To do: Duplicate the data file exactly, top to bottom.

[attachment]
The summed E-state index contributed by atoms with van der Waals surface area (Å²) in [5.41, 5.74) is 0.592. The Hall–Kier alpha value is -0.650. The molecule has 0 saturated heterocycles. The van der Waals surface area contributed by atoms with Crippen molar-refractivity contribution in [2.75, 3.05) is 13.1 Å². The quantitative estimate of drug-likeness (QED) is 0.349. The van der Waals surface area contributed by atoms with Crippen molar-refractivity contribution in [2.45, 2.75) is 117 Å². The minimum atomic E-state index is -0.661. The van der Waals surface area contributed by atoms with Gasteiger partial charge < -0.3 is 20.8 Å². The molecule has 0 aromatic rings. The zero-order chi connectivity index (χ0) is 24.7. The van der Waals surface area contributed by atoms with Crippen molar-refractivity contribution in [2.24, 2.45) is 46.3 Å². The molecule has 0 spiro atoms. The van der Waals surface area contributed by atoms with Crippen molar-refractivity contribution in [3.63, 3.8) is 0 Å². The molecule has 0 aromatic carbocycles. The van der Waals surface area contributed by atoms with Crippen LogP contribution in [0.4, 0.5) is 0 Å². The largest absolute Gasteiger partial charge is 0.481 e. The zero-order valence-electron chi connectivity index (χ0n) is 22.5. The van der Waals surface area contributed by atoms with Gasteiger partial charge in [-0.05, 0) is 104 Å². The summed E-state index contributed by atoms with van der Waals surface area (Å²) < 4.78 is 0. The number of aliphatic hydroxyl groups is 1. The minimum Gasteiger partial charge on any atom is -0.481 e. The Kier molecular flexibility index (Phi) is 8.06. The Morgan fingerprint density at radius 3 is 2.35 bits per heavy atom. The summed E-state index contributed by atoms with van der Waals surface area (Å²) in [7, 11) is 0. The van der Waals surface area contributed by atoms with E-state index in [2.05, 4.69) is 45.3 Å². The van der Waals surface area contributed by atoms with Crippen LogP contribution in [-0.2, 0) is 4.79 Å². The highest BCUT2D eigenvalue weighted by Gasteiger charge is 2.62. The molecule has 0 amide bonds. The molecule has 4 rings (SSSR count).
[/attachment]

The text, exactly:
The summed E-state index contributed by atoms with van der Waals surface area (Å²) in [5.41, 5.74) is 0.592. The Hall–Kier alpha value is -0.650. The molecule has 0 saturated heterocycles. The van der Waals surface area contributed by atoms with Crippen molar-refractivity contribution in [2.75, 3.05) is 13.1 Å². The quantitative estimate of drug-likeness (QED) is 0.349. The van der Waals surface area contributed by atoms with Crippen molar-refractivity contribution in [2.45, 2.75) is 117 Å². The minimum atomic E-state index is -0.661. The van der Waals surface area contributed by atoms with Gasteiger partial charge < -0.3 is 20.8 Å². The molecule has 0 aromatic rings. The zero-order chi connectivity index (χ0) is 24.7. The van der Waals surface area contributed by atoms with Crippen molar-refractivity contribution in [2.24, 2.45) is 46.3 Å². The molecule has 0 spiro atoms. The van der Waals surface area contributed by atoms with Crippen molar-refractivity contribution in [3.63, 3.8) is 0 Å². The molecule has 0 aromatic carbocycles. The van der Waals surface area contributed by atoms with Crippen LogP contribution in [0.4, 0.5) is 0 Å². The largest absolute Gasteiger partial charge is 0.481 e. The zero-order valence-electron chi connectivity index (χ0n) is 22.5. The van der Waals surface area contributed by atoms with Gasteiger partial charge in [-0.05, 0) is 104 Å². The summed E-state index contributed by atoms with van der Waals surface area (Å²) < 4.78 is 0. The number of aliphatic hydroxyl groups is 1. The minimum Gasteiger partial charge on any atom is -0.481 e. The Kier molecular flexibility index (Phi) is 8.06. The Morgan fingerprint density at radius 3 is 2.35 bits per heavy atom. The summed E-state index contributed by atoms with van der Waals surface area (Å²) in [7, 11) is 0. The van der Waals surface area contributed by atoms with E-state index in [2.05, 4.69) is 45.3 Å². The van der Waals surface area contributed by atoms with Crippen LogP contribution in [-0.2, 0) is 4.79 Å². The highest BCUT2D eigenvalue weighted by Gasteiger charge is 2.62. The molecule has 0 amide bonds. The molecule has 4 rings (SSSR count).